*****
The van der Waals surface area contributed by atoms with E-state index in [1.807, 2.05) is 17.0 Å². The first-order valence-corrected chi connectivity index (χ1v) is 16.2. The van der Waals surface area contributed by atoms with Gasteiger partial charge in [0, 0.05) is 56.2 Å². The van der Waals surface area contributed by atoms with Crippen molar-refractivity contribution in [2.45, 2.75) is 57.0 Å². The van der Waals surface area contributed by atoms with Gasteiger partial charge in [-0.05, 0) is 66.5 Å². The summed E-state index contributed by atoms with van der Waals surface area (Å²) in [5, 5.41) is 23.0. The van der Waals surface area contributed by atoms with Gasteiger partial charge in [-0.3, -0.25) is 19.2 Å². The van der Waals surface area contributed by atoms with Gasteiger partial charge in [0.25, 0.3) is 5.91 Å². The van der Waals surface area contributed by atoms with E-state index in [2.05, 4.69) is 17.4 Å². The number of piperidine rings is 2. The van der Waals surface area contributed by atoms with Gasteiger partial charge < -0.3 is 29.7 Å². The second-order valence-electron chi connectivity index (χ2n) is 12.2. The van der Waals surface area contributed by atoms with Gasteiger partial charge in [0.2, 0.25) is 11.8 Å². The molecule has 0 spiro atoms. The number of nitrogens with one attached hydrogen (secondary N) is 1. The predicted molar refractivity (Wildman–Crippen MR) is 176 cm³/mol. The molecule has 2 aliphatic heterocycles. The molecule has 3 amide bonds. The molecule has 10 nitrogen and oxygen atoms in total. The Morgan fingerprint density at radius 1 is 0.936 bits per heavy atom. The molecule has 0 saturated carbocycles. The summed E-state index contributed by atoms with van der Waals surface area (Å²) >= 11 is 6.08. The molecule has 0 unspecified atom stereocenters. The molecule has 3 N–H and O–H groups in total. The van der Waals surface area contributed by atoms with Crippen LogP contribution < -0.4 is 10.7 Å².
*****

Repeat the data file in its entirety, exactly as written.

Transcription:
The van der Waals surface area contributed by atoms with E-state index in [1.807, 2.05) is 17.0 Å². The first-order valence-corrected chi connectivity index (χ1v) is 16.2. The van der Waals surface area contributed by atoms with Gasteiger partial charge in [0, 0.05) is 56.2 Å². The van der Waals surface area contributed by atoms with Crippen molar-refractivity contribution in [2.45, 2.75) is 57.0 Å². The van der Waals surface area contributed by atoms with Gasteiger partial charge in [-0.05, 0) is 66.5 Å². The summed E-state index contributed by atoms with van der Waals surface area (Å²) in [5, 5.41) is 23.0. The van der Waals surface area contributed by atoms with Gasteiger partial charge in [-0.3, -0.25) is 19.2 Å². The van der Waals surface area contributed by atoms with Gasteiger partial charge in [0.25, 0.3) is 5.91 Å². The van der Waals surface area contributed by atoms with E-state index in [2.05, 4.69) is 17.4 Å². The number of piperidine rings is 2. The van der Waals surface area contributed by atoms with Gasteiger partial charge < -0.3 is 29.7 Å². The second-order valence-electron chi connectivity index (χ2n) is 12.2. The van der Waals surface area contributed by atoms with Gasteiger partial charge in [0.2, 0.25) is 11.8 Å². The molecule has 0 spiro atoms. The number of nitrogens with one attached hydrogen (secondary N) is 1. The predicted molar refractivity (Wildman–Crippen MR) is 176 cm³/mol. The molecule has 2 aliphatic heterocycles. The molecule has 3 amide bonds. The molecule has 10 nitrogen and oxygen atoms in total. The Morgan fingerprint density at radius 1 is 0.936 bits per heavy atom. The molecule has 0 saturated carbocycles. The summed E-state index contributed by atoms with van der Waals surface area (Å²) >= 11 is 6.08. The molecule has 0 unspecified atom stereocenters. The molecule has 3 N–H and O–H groups in total. The van der Waals surface area contributed by atoms with Crippen LogP contribution < -0.4 is 10.7 Å².